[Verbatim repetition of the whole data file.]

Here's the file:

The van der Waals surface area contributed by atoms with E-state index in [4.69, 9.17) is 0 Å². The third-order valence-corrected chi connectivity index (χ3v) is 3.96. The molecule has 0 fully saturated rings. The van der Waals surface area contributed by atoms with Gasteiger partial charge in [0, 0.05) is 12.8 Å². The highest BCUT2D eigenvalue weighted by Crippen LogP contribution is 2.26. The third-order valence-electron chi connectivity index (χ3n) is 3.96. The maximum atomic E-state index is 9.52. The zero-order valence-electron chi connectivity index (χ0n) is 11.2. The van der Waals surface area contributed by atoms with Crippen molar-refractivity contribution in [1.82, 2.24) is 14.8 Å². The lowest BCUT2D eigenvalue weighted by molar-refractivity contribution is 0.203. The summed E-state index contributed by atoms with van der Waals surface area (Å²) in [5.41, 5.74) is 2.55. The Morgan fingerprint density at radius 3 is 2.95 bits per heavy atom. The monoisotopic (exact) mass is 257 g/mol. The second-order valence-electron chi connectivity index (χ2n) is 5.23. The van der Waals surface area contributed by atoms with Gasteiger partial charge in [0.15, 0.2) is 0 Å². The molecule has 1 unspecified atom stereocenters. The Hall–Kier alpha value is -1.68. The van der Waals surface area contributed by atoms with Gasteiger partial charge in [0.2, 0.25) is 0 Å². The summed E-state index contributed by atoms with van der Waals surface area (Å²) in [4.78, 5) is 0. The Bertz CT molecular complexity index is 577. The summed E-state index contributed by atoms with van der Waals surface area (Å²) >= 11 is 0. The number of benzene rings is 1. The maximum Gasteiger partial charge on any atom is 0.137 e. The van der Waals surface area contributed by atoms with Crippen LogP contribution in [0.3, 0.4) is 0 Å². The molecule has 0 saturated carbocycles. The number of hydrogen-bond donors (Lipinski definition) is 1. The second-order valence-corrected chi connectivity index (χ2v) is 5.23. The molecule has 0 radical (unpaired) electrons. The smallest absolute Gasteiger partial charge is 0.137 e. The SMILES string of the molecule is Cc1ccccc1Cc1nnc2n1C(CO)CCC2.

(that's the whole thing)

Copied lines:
The van der Waals surface area contributed by atoms with E-state index in [4.69, 9.17) is 0 Å². The third-order valence-corrected chi connectivity index (χ3v) is 3.96. The molecule has 0 fully saturated rings. The van der Waals surface area contributed by atoms with Gasteiger partial charge in [0, 0.05) is 12.8 Å². The highest BCUT2D eigenvalue weighted by Crippen LogP contribution is 2.26. The third-order valence-electron chi connectivity index (χ3n) is 3.96. The maximum atomic E-state index is 9.52. The zero-order valence-electron chi connectivity index (χ0n) is 11.2. The van der Waals surface area contributed by atoms with Crippen molar-refractivity contribution in [1.82, 2.24) is 14.8 Å². The lowest BCUT2D eigenvalue weighted by molar-refractivity contribution is 0.203. The summed E-state index contributed by atoms with van der Waals surface area (Å²) in [5.41, 5.74) is 2.55. The Morgan fingerprint density at radius 3 is 2.95 bits per heavy atom. The monoisotopic (exact) mass is 257 g/mol. The second-order valence-electron chi connectivity index (χ2n) is 5.23. The van der Waals surface area contributed by atoms with Gasteiger partial charge in [0.15, 0.2) is 0 Å². The molecule has 1 unspecified atom stereocenters. The Hall–Kier alpha value is -1.68. The van der Waals surface area contributed by atoms with Gasteiger partial charge in [0.2, 0.25) is 0 Å². The summed E-state index contributed by atoms with van der Waals surface area (Å²) in [4.78, 5) is 0. The Bertz CT molecular complexity index is 577. The summed E-state index contributed by atoms with van der Waals surface area (Å²) >= 11 is 0. The number of benzene rings is 1. The maximum Gasteiger partial charge on any atom is 0.137 e. The van der Waals surface area contributed by atoms with Crippen LogP contribution in [0.3, 0.4) is 0 Å². The molecule has 0 saturated carbocycles. The number of hydrogen-bond donors (Lipinski definition) is 1. The second-order valence-corrected chi connectivity index (χ2v) is 5.23. The molecule has 0 radical (unpaired) electrons. The smallest absolute Gasteiger partial charge is 0.137 e. The SMILES string of the molecule is Cc1ccccc1Cc1nnc2n1C(CO)CCC2.